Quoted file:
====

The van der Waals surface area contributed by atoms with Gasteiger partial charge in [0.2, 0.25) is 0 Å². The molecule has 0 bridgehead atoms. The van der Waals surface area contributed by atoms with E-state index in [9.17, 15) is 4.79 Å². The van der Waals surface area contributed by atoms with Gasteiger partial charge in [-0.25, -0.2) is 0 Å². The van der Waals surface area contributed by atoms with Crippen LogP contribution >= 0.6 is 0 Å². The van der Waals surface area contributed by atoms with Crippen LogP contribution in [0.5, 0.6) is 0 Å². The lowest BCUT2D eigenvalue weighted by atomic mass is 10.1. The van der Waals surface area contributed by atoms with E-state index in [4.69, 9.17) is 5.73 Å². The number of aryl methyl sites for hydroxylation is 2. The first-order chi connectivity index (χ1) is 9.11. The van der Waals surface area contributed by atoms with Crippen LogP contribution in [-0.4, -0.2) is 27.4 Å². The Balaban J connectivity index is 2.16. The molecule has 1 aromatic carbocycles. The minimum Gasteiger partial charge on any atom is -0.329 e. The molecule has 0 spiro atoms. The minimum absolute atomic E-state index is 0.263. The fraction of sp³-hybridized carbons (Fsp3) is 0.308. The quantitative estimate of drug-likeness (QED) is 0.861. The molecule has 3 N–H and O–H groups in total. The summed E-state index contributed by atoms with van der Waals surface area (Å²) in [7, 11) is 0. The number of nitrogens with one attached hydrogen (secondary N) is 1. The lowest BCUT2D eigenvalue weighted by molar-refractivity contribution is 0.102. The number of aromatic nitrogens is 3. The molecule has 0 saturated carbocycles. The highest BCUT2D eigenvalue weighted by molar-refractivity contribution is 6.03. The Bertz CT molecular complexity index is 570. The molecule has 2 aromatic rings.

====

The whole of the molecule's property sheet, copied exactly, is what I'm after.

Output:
The van der Waals surface area contributed by atoms with Gasteiger partial charge in [0.2, 0.25) is 0 Å². The molecule has 0 bridgehead atoms. The van der Waals surface area contributed by atoms with E-state index in [9.17, 15) is 4.79 Å². The van der Waals surface area contributed by atoms with Gasteiger partial charge in [-0.25, -0.2) is 0 Å². The van der Waals surface area contributed by atoms with Crippen LogP contribution >= 0.6 is 0 Å². The van der Waals surface area contributed by atoms with Crippen LogP contribution in [0.5, 0.6) is 0 Å². The lowest BCUT2D eigenvalue weighted by atomic mass is 10.1. The van der Waals surface area contributed by atoms with E-state index in [4.69, 9.17) is 5.73 Å². The number of aryl methyl sites for hydroxylation is 2. The first-order chi connectivity index (χ1) is 9.11. The van der Waals surface area contributed by atoms with Crippen LogP contribution in [-0.4, -0.2) is 27.4 Å². The Balaban J connectivity index is 2.16. The molecule has 1 aromatic carbocycles. The minimum Gasteiger partial charge on any atom is -0.329 e. The molecule has 0 spiro atoms. The minimum absolute atomic E-state index is 0.263. The fraction of sp³-hybridized carbons (Fsp3) is 0.308. The quantitative estimate of drug-likeness (QED) is 0.861. The molecule has 3 N–H and O–H groups in total. The summed E-state index contributed by atoms with van der Waals surface area (Å²) in [7, 11) is 0. The number of nitrogens with one attached hydrogen (secondary N) is 1. The lowest BCUT2D eigenvalue weighted by molar-refractivity contribution is 0.102. The number of aromatic nitrogens is 3. The molecule has 0 saturated carbocycles. The highest BCUT2D eigenvalue weighted by molar-refractivity contribution is 6.03. The Bertz CT molecular complexity index is 570. The molecule has 2 aromatic rings.